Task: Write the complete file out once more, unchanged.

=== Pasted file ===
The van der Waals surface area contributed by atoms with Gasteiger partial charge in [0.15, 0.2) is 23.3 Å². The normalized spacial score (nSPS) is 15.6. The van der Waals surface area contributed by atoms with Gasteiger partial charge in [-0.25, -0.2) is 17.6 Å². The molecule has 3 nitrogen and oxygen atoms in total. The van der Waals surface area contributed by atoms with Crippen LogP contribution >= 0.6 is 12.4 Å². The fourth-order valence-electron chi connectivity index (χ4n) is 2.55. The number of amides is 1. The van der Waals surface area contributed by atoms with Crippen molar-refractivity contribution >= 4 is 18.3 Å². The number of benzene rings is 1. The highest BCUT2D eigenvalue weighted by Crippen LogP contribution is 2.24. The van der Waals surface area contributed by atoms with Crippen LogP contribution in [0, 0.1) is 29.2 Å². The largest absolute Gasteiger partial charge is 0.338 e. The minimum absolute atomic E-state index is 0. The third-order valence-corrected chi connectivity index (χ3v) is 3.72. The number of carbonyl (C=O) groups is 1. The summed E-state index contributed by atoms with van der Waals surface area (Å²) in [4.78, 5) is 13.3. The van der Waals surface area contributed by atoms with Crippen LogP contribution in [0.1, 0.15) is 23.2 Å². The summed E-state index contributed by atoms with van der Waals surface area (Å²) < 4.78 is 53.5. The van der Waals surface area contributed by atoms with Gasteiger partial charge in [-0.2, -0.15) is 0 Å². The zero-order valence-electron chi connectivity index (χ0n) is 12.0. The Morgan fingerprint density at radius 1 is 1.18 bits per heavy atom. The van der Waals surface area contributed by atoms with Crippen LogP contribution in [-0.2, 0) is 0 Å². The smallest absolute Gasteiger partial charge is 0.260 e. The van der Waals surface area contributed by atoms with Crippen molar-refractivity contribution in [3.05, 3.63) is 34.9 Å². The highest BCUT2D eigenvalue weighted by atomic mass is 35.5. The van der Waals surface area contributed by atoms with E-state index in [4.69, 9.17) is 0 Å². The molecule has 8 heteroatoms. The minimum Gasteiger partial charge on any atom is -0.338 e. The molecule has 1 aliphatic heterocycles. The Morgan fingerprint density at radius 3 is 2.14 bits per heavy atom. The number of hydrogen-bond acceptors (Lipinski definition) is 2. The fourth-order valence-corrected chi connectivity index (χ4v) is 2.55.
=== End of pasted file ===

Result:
The van der Waals surface area contributed by atoms with Gasteiger partial charge in [0.15, 0.2) is 23.3 Å². The normalized spacial score (nSPS) is 15.6. The van der Waals surface area contributed by atoms with Gasteiger partial charge in [-0.25, -0.2) is 17.6 Å². The molecule has 3 nitrogen and oxygen atoms in total. The van der Waals surface area contributed by atoms with Crippen LogP contribution >= 0.6 is 12.4 Å². The fourth-order valence-electron chi connectivity index (χ4n) is 2.55. The number of amides is 1. The van der Waals surface area contributed by atoms with Crippen molar-refractivity contribution >= 4 is 18.3 Å². The number of benzene rings is 1. The highest BCUT2D eigenvalue weighted by Crippen LogP contribution is 2.24. The van der Waals surface area contributed by atoms with Crippen LogP contribution in [0, 0.1) is 29.2 Å². The largest absolute Gasteiger partial charge is 0.338 e. The minimum absolute atomic E-state index is 0. The third-order valence-corrected chi connectivity index (χ3v) is 3.72. The number of carbonyl (C=O) groups is 1. The summed E-state index contributed by atoms with van der Waals surface area (Å²) in [4.78, 5) is 13.3. The van der Waals surface area contributed by atoms with Crippen LogP contribution in [0.1, 0.15) is 23.2 Å². The summed E-state index contributed by atoms with van der Waals surface area (Å²) < 4.78 is 53.5. The van der Waals surface area contributed by atoms with Gasteiger partial charge in [-0.2, -0.15) is 0 Å². The zero-order valence-electron chi connectivity index (χ0n) is 12.0. The Morgan fingerprint density at radius 1 is 1.18 bits per heavy atom. The van der Waals surface area contributed by atoms with Crippen LogP contribution in [-0.2, 0) is 0 Å². The smallest absolute Gasteiger partial charge is 0.260 e. The van der Waals surface area contributed by atoms with Crippen molar-refractivity contribution in [3.05, 3.63) is 34.9 Å². The highest BCUT2D eigenvalue weighted by atomic mass is 35.5. The van der Waals surface area contributed by atoms with E-state index in [4.69, 9.17) is 0 Å². The molecule has 8 heteroatoms. The minimum Gasteiger partial charge on any atom is -0.338 e. The molecule has 1 aliphatic heterocycles. The Morgan fingerprint density at radius 3 is 2.14 bits per heavy atom. The number of hydrogen-bond acceptors (Lipinski definition) is 2. The fourth-order valence-corrected chi connectivity index (χ4v) is 2.55.